U.Va. Researchers Discover Structural and Functional Changes in the Brain That Explain the Development of Epileptic Seizures

October 19, 2006
Oct. 19, 2006 -- Researchers at the University of Virginia School of Medicine have identified changes in the brains of rats that contribute to the development of certain types of epileptic seizures.

"We and others have always believed that there are critical changes in the brain that disturb normal activity patterns and provide a foundation for epilepsy," says Kevin Lee, Ph.D., Chairman of the Department of Neuroscience at the University of Virginia. "Our research group has identified key events that serve as precursors to seizure development in brains with specific malformations. Disturbances in the inhibitory control of brain activity were identified and these events represent logical targets for new treatments to prevent seizures from occurring."

The work of the UVA group, including Lee, Associate Professor of Neuroscience Jaideep Kapur, M.D., Ph.D., Stacey Trotter, Ph.D., and Matthew Anzivino will be published in the October 10th edition of the Journal of Neuroscience.

An estimated 50 million people worldwide suffer from epilepsy at any given time. The figures can change, because patients who had previously suffered epileptic events can see their symptoms decrease or increase over time.

Epilepsy is caused when the normal electrical activity in the brain is disrupted. Normal brain activity is a series of electrical impulses, which are tightly controlled by systems in the brain. During a seizure, these systems are not able to regulate the electrical impulses properly. This causes abnormal discharges of electrical impulses, which can spread to neighboring cells. When these abnormal discharges happen, the patient experiences a seizure. When a person has at least two seizures, this can be classified as epilepsy.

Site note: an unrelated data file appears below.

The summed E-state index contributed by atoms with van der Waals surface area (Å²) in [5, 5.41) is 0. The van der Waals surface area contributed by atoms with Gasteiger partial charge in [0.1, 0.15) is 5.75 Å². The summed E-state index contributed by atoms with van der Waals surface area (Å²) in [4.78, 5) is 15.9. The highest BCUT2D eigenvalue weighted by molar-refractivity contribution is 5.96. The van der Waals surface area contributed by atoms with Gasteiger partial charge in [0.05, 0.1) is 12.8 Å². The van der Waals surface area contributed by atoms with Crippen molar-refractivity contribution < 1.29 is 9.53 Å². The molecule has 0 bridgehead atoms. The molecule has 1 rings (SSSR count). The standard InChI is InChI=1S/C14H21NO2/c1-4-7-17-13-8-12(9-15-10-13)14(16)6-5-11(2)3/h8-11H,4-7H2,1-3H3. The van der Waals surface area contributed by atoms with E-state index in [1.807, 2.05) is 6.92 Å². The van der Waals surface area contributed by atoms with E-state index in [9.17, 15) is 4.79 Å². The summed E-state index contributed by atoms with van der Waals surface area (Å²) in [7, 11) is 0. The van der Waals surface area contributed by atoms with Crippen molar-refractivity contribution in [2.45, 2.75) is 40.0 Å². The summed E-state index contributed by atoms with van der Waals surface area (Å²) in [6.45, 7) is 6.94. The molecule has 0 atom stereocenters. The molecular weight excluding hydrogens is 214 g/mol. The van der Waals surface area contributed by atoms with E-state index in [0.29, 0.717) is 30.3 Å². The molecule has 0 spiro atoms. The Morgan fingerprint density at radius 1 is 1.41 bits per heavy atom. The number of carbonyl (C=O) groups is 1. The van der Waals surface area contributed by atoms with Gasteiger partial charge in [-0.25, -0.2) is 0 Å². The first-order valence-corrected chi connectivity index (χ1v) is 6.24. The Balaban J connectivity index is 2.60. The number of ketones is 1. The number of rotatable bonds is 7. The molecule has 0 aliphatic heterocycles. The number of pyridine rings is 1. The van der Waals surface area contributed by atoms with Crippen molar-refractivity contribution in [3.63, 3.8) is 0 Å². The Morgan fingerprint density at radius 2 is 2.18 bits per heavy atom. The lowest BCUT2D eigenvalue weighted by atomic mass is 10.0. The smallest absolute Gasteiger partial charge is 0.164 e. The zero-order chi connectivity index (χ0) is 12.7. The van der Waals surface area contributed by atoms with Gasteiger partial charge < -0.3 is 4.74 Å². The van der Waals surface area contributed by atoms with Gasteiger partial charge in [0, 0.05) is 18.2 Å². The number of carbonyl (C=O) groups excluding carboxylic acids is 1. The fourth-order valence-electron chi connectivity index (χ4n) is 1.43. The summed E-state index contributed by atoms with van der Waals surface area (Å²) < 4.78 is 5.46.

Epilepsy has many different causes, ranging from structural brain defects during brain development to traumatic injury. However, the cause of epilepsy cannot be determined in many patients.

"Often, epilepsy is not established immediately after a developmental error or a head injury. Lee says that by knowing what changes in the brain to look for, it may be possible for doctors to better predict and prevent the development of epileptic seizures.

 "By knowing what structural and functional changes take place prior to seizure development, we can seek to modify these changes and hopefully stop the disease from developing altogether," Lee says.